Then, on May 15th, 2000, Riverview advised the Unions it was applying to have the nursing supervisors (p.s. managers) excluded from the bargaining unit. The Union regarded this as a serious double cross of a promise made two years earlier that the p.s. managers would be kept in the bargaining unit in exchange for the Union’s lack of opposition to the introduction of program management. Riverview Hospital then used the new classification system for nurses to eliminate the first line supervisor (formerly Nurse 2s) position on June 1st, 2000 adding further fuel to the fire.
The Unions involved PSERC, the Deputy Minister of Health, and even the Minister of Health. Rallies were held, barbed memo’s and bulletins were exchanged, and the public press became involved. Peter Cameron was appointed again in June 2000, as a trouble shooter. Cameron recommended and the Ministry of Health agreed that a focused study of professional practice issues at Riverview Hospital be conducted. The report was made public on November 15th, 2000, and vindicated many of the things the Unions had been saying.
Riverview’s management slowly started to implement the recommendations, and things started to quiet down. And, one by one, the main antagonists on the Employer’s side were being let go, or their contracts not renewed, and by 2002 all but one of the former top echelon were replaced by career Public Service managers. The new management put the exclusions of the p.s. managers, and the transfer to the health sector, on hold, and relations more or less returned to normal.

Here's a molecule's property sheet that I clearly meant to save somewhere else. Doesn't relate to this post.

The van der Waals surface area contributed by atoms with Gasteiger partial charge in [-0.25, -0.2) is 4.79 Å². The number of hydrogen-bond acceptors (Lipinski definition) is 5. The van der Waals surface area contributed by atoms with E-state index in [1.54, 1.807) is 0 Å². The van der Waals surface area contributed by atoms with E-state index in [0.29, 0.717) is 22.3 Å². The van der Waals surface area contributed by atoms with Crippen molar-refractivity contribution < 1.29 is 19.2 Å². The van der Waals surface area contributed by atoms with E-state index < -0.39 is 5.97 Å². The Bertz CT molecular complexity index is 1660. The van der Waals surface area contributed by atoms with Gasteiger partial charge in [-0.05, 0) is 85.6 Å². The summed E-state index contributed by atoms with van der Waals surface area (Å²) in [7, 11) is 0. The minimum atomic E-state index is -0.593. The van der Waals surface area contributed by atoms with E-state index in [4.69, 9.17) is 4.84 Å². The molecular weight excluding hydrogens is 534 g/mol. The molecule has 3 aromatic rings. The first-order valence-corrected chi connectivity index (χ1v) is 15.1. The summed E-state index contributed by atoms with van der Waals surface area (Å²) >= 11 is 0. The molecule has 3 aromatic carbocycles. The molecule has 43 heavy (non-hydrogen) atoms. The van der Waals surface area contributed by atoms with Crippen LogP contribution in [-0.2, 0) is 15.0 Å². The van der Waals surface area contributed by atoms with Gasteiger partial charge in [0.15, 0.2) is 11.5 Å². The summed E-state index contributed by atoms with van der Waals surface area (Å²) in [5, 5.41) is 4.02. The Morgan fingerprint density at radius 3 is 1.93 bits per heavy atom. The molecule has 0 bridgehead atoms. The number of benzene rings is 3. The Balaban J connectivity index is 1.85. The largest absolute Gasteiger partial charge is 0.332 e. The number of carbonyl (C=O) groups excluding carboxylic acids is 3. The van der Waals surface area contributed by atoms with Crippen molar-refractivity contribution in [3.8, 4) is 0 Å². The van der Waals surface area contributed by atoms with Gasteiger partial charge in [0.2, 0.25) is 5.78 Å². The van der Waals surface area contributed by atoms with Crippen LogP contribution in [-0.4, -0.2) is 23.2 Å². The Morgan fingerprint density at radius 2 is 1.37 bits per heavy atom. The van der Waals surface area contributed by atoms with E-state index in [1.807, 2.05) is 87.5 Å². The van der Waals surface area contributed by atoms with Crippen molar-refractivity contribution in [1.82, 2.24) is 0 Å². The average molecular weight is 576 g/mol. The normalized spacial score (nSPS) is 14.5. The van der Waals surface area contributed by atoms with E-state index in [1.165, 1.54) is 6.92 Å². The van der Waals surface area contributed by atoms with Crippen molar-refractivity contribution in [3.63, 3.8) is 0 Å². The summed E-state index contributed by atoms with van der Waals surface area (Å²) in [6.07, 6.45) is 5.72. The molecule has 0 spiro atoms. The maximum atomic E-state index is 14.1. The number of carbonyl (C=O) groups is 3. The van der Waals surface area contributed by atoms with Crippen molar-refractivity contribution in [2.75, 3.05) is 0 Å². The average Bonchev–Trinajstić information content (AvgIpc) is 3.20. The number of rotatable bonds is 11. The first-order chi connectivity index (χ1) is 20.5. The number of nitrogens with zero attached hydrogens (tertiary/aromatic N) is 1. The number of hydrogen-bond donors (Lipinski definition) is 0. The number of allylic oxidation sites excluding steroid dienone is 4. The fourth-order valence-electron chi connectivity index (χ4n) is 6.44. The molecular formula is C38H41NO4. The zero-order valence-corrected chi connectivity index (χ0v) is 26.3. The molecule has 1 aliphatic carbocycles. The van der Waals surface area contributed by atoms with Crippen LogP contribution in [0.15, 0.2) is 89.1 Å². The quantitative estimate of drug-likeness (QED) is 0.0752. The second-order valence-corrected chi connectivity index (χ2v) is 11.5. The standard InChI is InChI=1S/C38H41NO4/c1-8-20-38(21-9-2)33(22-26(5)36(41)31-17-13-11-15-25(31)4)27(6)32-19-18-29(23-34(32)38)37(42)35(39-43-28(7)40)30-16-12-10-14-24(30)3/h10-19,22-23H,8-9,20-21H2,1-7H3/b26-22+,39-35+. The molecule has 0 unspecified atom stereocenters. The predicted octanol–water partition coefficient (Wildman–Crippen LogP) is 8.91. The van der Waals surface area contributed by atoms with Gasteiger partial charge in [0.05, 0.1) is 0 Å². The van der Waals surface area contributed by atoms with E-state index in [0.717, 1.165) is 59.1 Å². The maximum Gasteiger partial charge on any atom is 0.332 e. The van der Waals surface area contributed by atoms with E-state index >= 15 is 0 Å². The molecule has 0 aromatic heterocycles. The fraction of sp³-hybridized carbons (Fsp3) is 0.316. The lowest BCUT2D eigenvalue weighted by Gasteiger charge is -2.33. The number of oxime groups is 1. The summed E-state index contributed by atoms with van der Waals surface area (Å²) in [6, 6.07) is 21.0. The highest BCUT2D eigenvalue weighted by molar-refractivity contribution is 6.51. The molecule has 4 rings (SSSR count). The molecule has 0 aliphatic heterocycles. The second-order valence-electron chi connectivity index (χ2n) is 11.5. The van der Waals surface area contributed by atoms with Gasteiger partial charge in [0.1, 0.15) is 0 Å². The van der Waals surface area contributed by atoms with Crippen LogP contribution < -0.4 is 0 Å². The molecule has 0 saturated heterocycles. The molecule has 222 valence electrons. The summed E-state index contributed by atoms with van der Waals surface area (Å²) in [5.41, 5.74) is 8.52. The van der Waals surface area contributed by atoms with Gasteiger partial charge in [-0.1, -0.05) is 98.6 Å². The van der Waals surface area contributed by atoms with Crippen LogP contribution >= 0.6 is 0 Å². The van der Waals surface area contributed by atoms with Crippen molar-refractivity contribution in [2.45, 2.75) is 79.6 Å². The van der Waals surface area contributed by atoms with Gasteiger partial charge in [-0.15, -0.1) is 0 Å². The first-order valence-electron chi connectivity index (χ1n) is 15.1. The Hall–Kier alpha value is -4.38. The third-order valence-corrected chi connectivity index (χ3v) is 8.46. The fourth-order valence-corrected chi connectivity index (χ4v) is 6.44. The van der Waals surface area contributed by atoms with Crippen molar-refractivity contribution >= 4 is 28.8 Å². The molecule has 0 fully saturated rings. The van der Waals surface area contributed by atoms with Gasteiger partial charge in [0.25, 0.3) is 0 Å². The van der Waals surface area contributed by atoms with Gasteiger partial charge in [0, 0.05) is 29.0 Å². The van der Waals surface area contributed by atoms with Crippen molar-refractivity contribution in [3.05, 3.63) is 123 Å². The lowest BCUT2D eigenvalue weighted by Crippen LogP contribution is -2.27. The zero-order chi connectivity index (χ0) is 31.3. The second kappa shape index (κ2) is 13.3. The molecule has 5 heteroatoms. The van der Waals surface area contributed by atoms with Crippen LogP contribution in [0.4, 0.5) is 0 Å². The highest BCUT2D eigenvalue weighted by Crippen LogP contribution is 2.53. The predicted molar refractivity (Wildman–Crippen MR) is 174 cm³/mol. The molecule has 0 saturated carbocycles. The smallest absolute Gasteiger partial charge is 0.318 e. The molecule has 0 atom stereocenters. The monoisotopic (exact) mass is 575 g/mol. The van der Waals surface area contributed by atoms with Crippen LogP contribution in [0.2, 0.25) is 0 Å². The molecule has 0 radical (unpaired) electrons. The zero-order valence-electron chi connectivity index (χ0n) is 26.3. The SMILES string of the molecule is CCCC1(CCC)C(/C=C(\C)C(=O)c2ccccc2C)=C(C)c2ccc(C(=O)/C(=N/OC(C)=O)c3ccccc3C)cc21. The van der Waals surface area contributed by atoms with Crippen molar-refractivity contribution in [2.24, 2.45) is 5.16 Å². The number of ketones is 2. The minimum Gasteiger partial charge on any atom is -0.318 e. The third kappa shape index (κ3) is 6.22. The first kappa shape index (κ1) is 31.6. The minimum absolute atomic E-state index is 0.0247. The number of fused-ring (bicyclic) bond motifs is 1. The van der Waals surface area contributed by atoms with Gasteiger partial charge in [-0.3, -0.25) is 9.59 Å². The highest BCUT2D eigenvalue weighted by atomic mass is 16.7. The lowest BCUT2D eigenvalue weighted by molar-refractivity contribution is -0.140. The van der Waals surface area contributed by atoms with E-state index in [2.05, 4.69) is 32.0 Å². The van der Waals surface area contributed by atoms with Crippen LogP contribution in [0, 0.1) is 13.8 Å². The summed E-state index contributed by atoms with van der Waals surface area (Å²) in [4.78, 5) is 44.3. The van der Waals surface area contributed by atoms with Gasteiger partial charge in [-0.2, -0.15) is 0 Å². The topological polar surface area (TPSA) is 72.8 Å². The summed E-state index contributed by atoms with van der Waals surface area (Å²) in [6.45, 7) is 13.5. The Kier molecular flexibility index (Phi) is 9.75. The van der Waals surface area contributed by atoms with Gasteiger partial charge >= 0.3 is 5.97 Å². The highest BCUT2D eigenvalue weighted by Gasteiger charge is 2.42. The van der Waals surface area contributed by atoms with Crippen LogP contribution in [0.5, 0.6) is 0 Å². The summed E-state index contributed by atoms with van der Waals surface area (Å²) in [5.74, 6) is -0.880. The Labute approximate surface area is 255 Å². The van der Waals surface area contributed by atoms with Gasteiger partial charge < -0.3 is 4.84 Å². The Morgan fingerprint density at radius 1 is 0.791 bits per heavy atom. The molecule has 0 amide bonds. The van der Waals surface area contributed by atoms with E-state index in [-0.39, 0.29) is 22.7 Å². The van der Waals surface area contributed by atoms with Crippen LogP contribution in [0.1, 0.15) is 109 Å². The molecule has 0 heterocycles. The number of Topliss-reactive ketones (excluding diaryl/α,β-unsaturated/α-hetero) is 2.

Cooperation between the Union and the College of Registered Psychiatric Nurses drew closer and UPN and the College sponsored a joint education day for members on October 14th, 1999. This was the first of several over the following years.
Korbin Review Results In Equity Increases
The Public Service Nurses’ negotiations which commenced October 1998 finally concluded February 11th, 2000. PSERC and UPN had developed a new classification plan as had been recommended by adjudicator Judi Korbin, and salaries had been assigned. Most members were to receive three increment increases of 3.79% while a smaller number received two such increases. Members also received the 2% salary increase permitted under the wage controls.
The BCNU signed a memorandum with PSERC and UPN on February 11th that they would recommend ratification to their members, but then started a “Vote NO” campaign without first informing either PSERC or UPN. UPN went to the Labour Relations Board, which ordered BCNU to remove all “vote no” material from the work place and to recommend ratification. The new contract was ratified by a large majority.